The game plan has been so effective because the play calling is functioning as a cohesive whole. Against Northwestern the Ohio State offense sputtered at times in the first half, as Ohio State sought to force the football down field off drop back passing against a defense focused on not getting beat deep.
Since that half Urban Meyer and Tom Herman have done a far better job attacking underneath against defenders with run responsibilities. It begins with play action off the inside run game. The Buckeye coaching staff does a nice job making their plays look alike, forcing a defense to respect the run.
Here, the Buckeyes run a bootleg flat route off inside zone slice. Inside zone slice is inside zone from the pistol with the tight end blocking back across the formation. On the same series the Buckeyes already given to Carlos Hyde on the play for a ten yard gain.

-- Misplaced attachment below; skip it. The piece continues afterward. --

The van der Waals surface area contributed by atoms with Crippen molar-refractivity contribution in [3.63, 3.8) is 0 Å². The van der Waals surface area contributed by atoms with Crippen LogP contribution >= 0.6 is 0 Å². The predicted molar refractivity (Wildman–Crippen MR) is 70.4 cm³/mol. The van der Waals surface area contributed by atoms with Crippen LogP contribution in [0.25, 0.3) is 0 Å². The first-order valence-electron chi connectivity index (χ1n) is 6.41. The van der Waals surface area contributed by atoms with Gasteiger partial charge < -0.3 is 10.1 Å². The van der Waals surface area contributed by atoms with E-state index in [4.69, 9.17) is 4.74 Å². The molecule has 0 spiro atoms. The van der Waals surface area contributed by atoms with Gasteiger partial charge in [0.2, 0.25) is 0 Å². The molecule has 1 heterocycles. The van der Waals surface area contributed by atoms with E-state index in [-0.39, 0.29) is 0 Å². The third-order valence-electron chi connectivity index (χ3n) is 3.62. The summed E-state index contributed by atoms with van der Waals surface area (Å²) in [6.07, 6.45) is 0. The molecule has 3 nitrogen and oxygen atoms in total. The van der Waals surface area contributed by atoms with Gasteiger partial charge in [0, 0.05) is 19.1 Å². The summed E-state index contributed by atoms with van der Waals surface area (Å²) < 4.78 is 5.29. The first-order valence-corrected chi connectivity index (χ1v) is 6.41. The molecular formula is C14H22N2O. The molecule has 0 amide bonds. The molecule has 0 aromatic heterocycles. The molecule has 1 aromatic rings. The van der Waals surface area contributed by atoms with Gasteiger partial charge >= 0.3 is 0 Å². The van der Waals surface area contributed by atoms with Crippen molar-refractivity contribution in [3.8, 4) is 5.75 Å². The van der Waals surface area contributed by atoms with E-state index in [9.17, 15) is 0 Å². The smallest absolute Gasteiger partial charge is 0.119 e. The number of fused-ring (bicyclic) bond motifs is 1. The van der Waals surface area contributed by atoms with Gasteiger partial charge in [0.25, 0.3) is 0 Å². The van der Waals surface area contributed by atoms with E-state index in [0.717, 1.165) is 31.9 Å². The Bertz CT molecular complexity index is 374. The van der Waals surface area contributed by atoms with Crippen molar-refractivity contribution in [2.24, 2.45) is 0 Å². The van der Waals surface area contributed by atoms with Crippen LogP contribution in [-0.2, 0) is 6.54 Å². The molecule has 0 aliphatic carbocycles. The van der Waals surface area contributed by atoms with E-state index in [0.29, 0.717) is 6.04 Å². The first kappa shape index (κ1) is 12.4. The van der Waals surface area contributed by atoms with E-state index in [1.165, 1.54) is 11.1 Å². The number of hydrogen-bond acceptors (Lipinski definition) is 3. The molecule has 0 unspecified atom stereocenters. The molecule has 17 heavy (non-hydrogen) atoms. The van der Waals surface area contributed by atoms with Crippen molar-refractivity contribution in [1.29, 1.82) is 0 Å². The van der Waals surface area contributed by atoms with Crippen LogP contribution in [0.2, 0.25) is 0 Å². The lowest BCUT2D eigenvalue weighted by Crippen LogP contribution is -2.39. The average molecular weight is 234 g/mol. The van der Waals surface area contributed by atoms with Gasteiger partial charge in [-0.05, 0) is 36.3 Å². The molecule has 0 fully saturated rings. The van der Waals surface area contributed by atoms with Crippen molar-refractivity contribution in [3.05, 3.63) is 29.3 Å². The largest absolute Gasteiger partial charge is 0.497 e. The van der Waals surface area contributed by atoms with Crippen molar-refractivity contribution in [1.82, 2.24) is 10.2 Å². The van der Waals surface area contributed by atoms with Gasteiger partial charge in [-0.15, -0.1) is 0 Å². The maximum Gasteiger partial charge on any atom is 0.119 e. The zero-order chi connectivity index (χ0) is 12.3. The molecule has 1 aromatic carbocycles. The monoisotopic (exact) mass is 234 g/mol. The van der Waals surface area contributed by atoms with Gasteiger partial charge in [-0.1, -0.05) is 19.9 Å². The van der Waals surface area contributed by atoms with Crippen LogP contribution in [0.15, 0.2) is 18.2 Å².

The Buckeyes then fake the exact same play, with Nick Vannett slipping out into the flat for a touchdown.
Relatedly, the Buckeyes use packaged plays to stretch the defense. This is the ultimate in making plays look alike, because the offensive line and running back are executing the base run play. It is up to Miller to give or pull the ball and throw. This is most often used with wide receiver screens, but the Buckeyes will also use with a quick hitch route.
Purdue's zone defenders could not account for the Ohio State run game, wide receivers down field, and horizontal throws. The Buckeyes repeatedly created open receivers with a basic curl/flat combination, leading to easy catches for Jeff Heuerman and Ezekial Elliot, among others.
From there, the Buckeyes can fake quick hitting routes to open opportunities down field. Here, the Buckeyes fake a flash screen to throw a switch route.